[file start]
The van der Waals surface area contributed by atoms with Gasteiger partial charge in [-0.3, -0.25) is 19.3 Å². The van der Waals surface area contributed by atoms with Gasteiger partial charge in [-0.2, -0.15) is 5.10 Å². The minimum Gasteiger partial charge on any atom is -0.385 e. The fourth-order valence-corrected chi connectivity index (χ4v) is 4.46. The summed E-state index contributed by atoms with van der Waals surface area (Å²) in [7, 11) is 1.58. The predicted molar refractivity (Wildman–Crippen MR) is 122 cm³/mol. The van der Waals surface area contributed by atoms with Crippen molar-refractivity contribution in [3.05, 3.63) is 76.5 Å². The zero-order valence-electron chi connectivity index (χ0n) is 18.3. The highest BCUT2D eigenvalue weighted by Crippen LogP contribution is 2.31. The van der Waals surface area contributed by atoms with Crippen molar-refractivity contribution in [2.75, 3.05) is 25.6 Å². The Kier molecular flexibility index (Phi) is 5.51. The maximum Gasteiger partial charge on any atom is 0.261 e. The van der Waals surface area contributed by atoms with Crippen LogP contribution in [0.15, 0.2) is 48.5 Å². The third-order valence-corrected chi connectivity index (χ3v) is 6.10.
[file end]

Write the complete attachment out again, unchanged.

The van der Waals surface area contributed by atoms with Gasteiger partial charge in [-0.3, -0.25) is 19.3 Å². The van der Waals surface area contributed by atoms with Gasteiger partial charge in [-0.2, -0.15) is 5.10 Å². The minimum Gasteiger partial charge on any atom is -0.385 e. The fourth-order valence-corrected chi connectivity index (χ4v) is 4.46. The summed E-state index contributed by atoms with van der Waals surface area (Å²) in [7, 11) is 1.58. The predicted molar refractivity (Wildman–Crippen MR) is 122 cm³/mol. The van der Waals surface area contributed by atoms with Crippen molar-refractivity contribution in [3.05, 3.63) is 76.5 Å². The zero-order valence-electron chi connectivity index (χ0n) is 18.3. The highest BCUT2D eigenvalue weighted by Crippen LogP contribution is 2.31. The van der Waals surface area contributed by atoms with Crippen molar-refractivity contribution in [2.75, 3.05) is 25.6 Å². The Kier molecular flexibility index (Phi) is 5.51. The maximum Gasteiger partial charge on any atom is 0.261 e. The van der Waals surface area contributed by atoms with Crippen LogP contribution in [0.15, 0.2) is 48.5 Å². The third-order valence-corrected chi connectivity index (χ3v) is 6.10.